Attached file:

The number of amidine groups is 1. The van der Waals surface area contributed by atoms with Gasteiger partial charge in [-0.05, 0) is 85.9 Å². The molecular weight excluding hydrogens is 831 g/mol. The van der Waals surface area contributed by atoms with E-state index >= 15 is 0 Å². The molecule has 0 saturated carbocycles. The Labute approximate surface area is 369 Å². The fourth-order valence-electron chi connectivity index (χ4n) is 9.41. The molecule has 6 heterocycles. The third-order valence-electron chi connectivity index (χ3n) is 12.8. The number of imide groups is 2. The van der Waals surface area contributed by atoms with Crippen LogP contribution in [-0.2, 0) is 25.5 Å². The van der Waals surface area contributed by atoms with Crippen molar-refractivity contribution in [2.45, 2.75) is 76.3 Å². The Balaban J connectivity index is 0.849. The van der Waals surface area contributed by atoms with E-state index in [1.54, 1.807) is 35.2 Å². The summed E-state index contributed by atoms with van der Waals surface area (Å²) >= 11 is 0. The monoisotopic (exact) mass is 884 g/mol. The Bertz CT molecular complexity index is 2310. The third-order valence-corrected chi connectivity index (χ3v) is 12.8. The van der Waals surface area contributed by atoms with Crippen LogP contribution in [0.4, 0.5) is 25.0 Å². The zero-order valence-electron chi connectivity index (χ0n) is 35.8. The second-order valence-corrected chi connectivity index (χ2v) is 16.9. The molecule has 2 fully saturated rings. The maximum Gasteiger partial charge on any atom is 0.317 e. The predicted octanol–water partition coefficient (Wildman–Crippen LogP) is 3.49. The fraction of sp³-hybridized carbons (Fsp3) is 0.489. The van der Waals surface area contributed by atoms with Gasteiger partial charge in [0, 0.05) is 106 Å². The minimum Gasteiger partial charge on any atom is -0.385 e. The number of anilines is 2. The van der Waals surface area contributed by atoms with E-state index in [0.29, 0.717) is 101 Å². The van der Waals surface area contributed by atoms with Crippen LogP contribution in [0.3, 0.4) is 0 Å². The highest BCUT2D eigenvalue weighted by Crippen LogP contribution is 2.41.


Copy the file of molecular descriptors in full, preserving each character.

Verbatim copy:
The number of amidine groups is 1. The van der Waals surface area contributed by atoms with Gasteiger partial charge in [-0.05, 0) is 85.9 Å². The molecular weight excluding hydrogens is 831 g/mol. The van der Waals surface area contributed by atoms with E-state index >= 15 is 0 Å². The molecule has 0 saturated carbocycles. The Labute approximate surface area is 369 Å². The fourth-order valence-electron chi connectivity index (χ4n) is 9.41. The molecule has 6 heterocycles. The third-order valence-electron chi connectivity index (χ3n) is 12.8. The number of imide groups is 2. The van der Waals surface area contributed by atoms with Crippen LogP contribution in [-0.2, 0) is 25.5 Å². The van der Waals surface area contributed by atoms with Crippen molar-refractivity contribution in [2.45, 2.75) is 76.3 Å². The Balaban J connectivity index is 0.849. The van der Waals surface area contributed by atoms with E-state index in [1.54, 1.807) is 35.2 Å². The summed E-state index contributed by atoms with van der Waals surface area (Å²) >= 11 is 0. The monoisotopic (exact) mass is 884 g/mol. The Bertz CT molecular complexity index is 2310. The third-order valence-corrected chi connectivity index (χ3v) is 12.8. The van der Waals surface area contributed by atoms with Crippen LogP contribution in [0.4, 0.5) is 25.0 Å². The zero-order valence-electron chi connectivity index (χ0n) is 35.8. The second-order valence-corrected chi connectivity index (χ2v) is 16.9. The molecule has 2 fully saturated rings. The maximum Gasteiger partial charge on any atom is 0.317 e. The predicted octanol–water partition coefficient (Wildman–Crippen LogP) is 3.49. The fraction of sp³-hybridized carbons (Fsp3) is 0.489. The van der Waals surface area contributed by atoms with Gasteiger partial charge in [0, 0.05) is 106 Å². The minimum Gasteiger partial charge on any atom is -0.385 e. The number of anilines is 2. The van der Waals surface area contributed by atoms with E-state index in [0.29, 0.717) is 101 Å². The van der Waals surface area contributed by atoms with Crippen LogP contribution in [0.3, 0.4) is 0 Å². The highest BCUT2D eigenvalue weighted by Crippen LogP contribution is 2.41.